That night, I was sitting in the balcony playing with Sandy when I suddenly realized there was a grey cat sitting on the steps eyeing us silently. I got quite a shock. How long had the creature been sitting there? I watched it for a few minutes to see what it wanted to do, and only gradually did I realize that it wasn’t alone – there was its possible sibling, sitting one step lower, staring at us equally silently.

Well, if they’d wanted to fight with our kitten, they’d have done so by now. I pointed them out to Sandy, but she either didn’t see them, or didn’t care.

Oh, I know – maybe they’re male cats and are waiting for Sandy to grow up. We’d better have her fixed soon, before we get more cats than we’d bargained for.

Time flies when you’re having fun, right? Well, it’s been flying all right. I put some food out for Sandy three or four times a day, sometimes she gobbles it up, sometimes she ignores it. But any time of day or night, she’s ready to play. We brought her into the house one night, because it was pouring cats and dogs outside, and she proceeded to jump all over us and scratch our legs and chew our hair for 90 minutes non-stop before I gave up and put her out again. If she gave me a baleful or accusatory look that time, I have to say I didn’t notice it.

As far as toilet training goes, it’s been unbelievably easy. We bought a plastic tub and put some coco peat in it, and she’s been using it happily ever since. She doesn’t seem to mind that the cocopeat is fairly wet, having got a solid drenching in the rain over the past couple of weeks. I do change it every other day or so, but even the fresh cocopeat is wet – we keep the sack outdoors and the entire thing got soaked.

Of course, even with the high entertainment value, I haven’t forgotten the reason we got a cat in the first place. She’s supposed to catch those rats, remember? I’ve had various discussions in which skepticism has been expressed about whether this particular cat is ever going to be able to kill a rat. First, she hasn’t had the appropriate training from her mother. All she’s got is me, and I’m no good at killing rats. Second, she’s got much too comfortable a life right now. Food four times a day. A nice cozy box with a blanket to curl up in (alright, it’s actually a discarded curtain, but so what?). Four crazy humans to play with. Who needs to go after rats, right?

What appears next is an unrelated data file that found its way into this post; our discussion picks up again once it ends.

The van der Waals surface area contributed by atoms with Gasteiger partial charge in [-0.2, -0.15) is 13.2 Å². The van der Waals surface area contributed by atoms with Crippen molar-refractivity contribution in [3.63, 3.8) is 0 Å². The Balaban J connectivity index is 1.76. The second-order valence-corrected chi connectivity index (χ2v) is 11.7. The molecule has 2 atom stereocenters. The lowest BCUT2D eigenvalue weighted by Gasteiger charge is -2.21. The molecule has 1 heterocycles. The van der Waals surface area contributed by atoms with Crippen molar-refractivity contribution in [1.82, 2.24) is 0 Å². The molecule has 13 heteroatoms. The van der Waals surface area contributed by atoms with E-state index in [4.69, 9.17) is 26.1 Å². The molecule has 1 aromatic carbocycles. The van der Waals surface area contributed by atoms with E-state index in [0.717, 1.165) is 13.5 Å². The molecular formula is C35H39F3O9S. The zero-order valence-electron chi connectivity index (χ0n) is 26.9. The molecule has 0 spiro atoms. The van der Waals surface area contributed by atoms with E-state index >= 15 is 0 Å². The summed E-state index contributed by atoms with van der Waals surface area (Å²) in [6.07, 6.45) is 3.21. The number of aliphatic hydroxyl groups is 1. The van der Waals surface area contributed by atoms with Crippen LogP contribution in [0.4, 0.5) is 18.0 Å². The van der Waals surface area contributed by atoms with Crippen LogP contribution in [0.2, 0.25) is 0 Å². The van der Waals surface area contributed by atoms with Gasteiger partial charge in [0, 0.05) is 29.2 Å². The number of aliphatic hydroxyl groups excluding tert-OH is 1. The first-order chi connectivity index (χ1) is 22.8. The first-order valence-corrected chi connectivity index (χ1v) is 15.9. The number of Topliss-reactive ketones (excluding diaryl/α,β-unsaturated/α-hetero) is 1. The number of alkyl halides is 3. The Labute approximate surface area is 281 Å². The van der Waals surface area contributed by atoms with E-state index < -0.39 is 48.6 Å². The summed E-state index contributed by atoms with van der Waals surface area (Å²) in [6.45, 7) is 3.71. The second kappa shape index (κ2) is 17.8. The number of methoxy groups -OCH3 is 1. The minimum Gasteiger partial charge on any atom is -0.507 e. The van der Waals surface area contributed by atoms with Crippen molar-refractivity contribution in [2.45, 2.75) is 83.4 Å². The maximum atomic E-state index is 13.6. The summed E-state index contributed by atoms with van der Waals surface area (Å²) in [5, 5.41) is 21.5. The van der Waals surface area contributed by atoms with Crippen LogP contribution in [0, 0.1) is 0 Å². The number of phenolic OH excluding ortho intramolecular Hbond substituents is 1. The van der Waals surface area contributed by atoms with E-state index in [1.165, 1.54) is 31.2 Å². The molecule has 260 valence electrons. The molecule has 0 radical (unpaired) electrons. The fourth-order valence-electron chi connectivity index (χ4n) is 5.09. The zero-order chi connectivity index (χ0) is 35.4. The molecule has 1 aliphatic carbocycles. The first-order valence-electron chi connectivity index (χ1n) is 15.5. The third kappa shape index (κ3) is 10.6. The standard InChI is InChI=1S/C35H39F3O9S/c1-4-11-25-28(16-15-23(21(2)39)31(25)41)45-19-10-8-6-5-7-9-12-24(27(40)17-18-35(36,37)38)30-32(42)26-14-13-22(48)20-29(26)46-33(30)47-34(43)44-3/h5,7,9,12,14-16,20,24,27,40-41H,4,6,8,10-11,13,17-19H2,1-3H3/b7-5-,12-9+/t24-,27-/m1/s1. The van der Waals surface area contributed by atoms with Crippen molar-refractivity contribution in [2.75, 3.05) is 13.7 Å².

I’m a bit skeptical myself. On the one hand, an animal has instincts, right? If its instincts say, go kill rats, that’s your job in the world, then it should jolly well go kill rats, right? As a child, I had three dogs as siblings (well, I had a sister, too, but she didn’t kill any rats). Two of the dogs were pretty good at killing rats. (The third was pedigreed, so she was pretty much a write-off, but she made up for it by being sweet.) So this cat should have rat-killing instincts, right?

On the other hand, though, she’s female. Boys will go kill rats just to have fun, but girls are too sweet for that. If she’s fed and entertained and pampered, I’m not sure she has sufficient motivation to even venture downstairs to rat territory. Why wouldn’t she just curl up, lick her chops, purr, and go to sleep? I’m sure that’s what I would do in her place. Ok, fine, that’s not sweet, that’s just disgustingly lazy, but so what? Nature is like that right? – don’t go spend a lot of energy doing patently risky (and yucky) stuff unless you really have to. Right?

kitty

Right.

Maybe it’s different for cats, though. I don’t know. What I do know is that, early this morning, as I sat playing with kitty and she sat purring contentedly while she scratched my hands to bits, I smelt something dead.

At first I thought – oh, that’s the famous stink of cat pee that the websites warn you about. But a casual glance in the direction of her litter box made me think twice. Actually, I must confess, I don’t know what cat poop looks like. You can’t see it when it’s smothered in cocopeat. I have a notion that it should be pellets, like goat dung. What I saw in her litter box was like a squishy lump of something, about the size of a small frog. That couldn’t possibly have come out of the cat! It was covered in cocopeat, but I fancied it had the shape of a small frog. I don’t know how a small frog could possibly have got onto our balcony, but I didn’t want to think about that. Whatever it was, it was smelling very dead. I wrinkled up my nose, scooped it up with a garden spade, and tossed it on to the compost heap that is slowly growing into a mountain in the back yard.

So, the kitten can kill! I can’t think of any other way something dead wound up in her litter box. Why she chose to put it there, I don’t really know, but clearly at least the girl has some instincts left. Hah! Those rats had better watch out now.